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Like millions around the world I was thrilled to see the first images of the James Webb Space Telescope. Images called the cosmic cliffs showed the birth of a star. I was amazed at the capabilities of this new telescope when reading NASA’s description “Webb’s images were approximately the size of a grain of sand at arms length, a tiny sliver of the vast universe.” I knew I needed to enhance my lessons to reflect the wonder I just experienced. But how could I use the phenomenon of the James Webb Space Telescope to promote STEM learning?
What's Special About the James Webb Space Telescope?
Integrating the James Webb Space Telescope into lessons is a great way to enhance a STEM curriculum. According to NASA, "The James Webb Space Telescope is the world's premier space science observatory." It is an example of extraordinary innovation that took 30 years to build, with over 20,000 people from across the globe contributing to its successful launch on December 25, 2021. NASA, The Canadian Space Agency, and The European Space Agency worked collaboratively to make this infrared observatory that will now alter our understanding of the universe. Astronomers worldwide are anticipating the amazing discoveries that will unfold on this remarkable science mission.
The first pictures already displayed a spectacular view of how stars form, allowing astronomers to discover and study every phase of our universe. In addition, the Webb Telescope will act as a time machine, allowing scientists to see the first stars and galaxies formed 13.5 billion years ago. These discoveries will bring a wealth of opportunities for teachers to create STEM lessons that will launch student learning into the 21st Century.Spark STEM Learning with The James Webb Space Telescope Click To Tweet
How to Teach About the James Webb Space Telescope
The engineering of the James Webb Space Telescope is certainly complex, and NASA has provided a free James Webb Space Telescope toolkit for educators. This toolkit offers lesson plans, videos, and great hands-on activities that help students connect the content to real-world experiences. Through these hands-on activities, students can learn about the design of the telescope's primary mirror. One of NASA's activities is the space origami activity. It is modeled after a real telescope, with 18 hexagonal shapes which fold and unfold. Students learn why the hexagonal shape enables the primary mirror to be folded into the rocket like a drop-leaf table and unfolded in space like a "Transformer."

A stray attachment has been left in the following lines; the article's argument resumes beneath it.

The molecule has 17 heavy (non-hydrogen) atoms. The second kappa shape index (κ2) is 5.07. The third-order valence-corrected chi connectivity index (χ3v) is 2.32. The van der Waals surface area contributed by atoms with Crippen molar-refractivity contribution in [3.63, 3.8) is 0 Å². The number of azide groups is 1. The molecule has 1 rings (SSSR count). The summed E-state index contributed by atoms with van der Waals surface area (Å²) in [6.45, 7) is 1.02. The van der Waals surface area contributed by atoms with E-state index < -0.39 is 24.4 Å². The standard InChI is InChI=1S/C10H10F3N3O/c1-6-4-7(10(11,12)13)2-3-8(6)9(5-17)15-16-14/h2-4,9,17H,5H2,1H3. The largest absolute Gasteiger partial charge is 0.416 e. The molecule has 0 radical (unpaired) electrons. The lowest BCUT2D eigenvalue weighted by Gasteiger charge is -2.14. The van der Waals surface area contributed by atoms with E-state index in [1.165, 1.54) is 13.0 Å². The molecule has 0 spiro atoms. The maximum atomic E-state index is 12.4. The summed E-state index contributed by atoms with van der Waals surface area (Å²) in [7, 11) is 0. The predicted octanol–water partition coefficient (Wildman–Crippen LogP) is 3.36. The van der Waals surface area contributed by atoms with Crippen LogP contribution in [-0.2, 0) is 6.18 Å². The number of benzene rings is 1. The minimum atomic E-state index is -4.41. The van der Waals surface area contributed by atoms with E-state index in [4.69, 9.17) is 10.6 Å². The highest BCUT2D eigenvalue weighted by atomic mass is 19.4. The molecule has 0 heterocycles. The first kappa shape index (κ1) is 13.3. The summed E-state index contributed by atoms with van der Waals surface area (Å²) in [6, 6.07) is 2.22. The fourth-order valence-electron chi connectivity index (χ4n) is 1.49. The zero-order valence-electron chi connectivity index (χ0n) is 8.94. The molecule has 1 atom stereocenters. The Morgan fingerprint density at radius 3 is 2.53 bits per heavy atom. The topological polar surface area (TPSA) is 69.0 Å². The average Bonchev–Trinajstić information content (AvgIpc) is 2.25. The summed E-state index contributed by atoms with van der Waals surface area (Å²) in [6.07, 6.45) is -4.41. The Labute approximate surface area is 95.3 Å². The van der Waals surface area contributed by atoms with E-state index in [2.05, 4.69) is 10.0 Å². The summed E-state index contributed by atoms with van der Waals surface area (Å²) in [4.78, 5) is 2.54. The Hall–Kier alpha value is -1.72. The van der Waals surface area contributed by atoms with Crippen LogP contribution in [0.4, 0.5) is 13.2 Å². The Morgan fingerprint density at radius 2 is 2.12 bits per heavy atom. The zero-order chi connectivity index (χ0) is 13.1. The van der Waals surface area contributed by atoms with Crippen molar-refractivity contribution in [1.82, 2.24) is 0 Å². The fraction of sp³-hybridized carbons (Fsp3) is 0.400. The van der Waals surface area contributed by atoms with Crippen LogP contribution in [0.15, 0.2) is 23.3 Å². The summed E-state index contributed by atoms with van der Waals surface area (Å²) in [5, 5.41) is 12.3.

Another great activity for learning about the mirror is using a 3-D printer. Using the MakerBot Sketch allows students to use the sketch software and make the hexagonal shapes to replicate the design of the primary mirror. Unfortunately, some schools may not have access to 3-D printers, and teachers will have to use their creativity and use hexagons from their math toolbox. Challenging students to work collaboratively and use the engineering design process to make a model of the primary mirror using yellow hexagons, gold foil, and black construction paper.
The telescope's Sunshield provides another opportunity for learning through a hands-on activity. The telescope will be able to observe faint light from distant places. For that to happen, the infrared light must be extremely cold to operate. The Sunshield consists of five layers, and it separates the observatory into a warm side (facing the sun) and a cold side. In making a model, students learn the important job the Sunshield does in providing shade and protecting the telescope from the heat of the sun, Earth, and moon. The five layers system allows the heat to radiate out of each layer, and as you go down the layers, it gets cooler. Teachers can challenge students to make a model of the Sunshield with tin foil, saran wrap, and wood pegs. Using STEM to teach students about the most powerful telescope in the world will enhance and extend their learning.
Today's Students are Tomorrow's NASA Engineers
Using The James Webb Space Telescope as a teaching tool will enhance STEM lessons and foster innovation by building critical thinking, analysis, problem-solving, persistence, collaboration, and communication skills. As educators, it is important to build these skills early. They are the skills that all leaders need to be successful in today's global world. In doing so, we can prepare today's children to invent something as phenomenal as The James Webb Space Telescope in the future.
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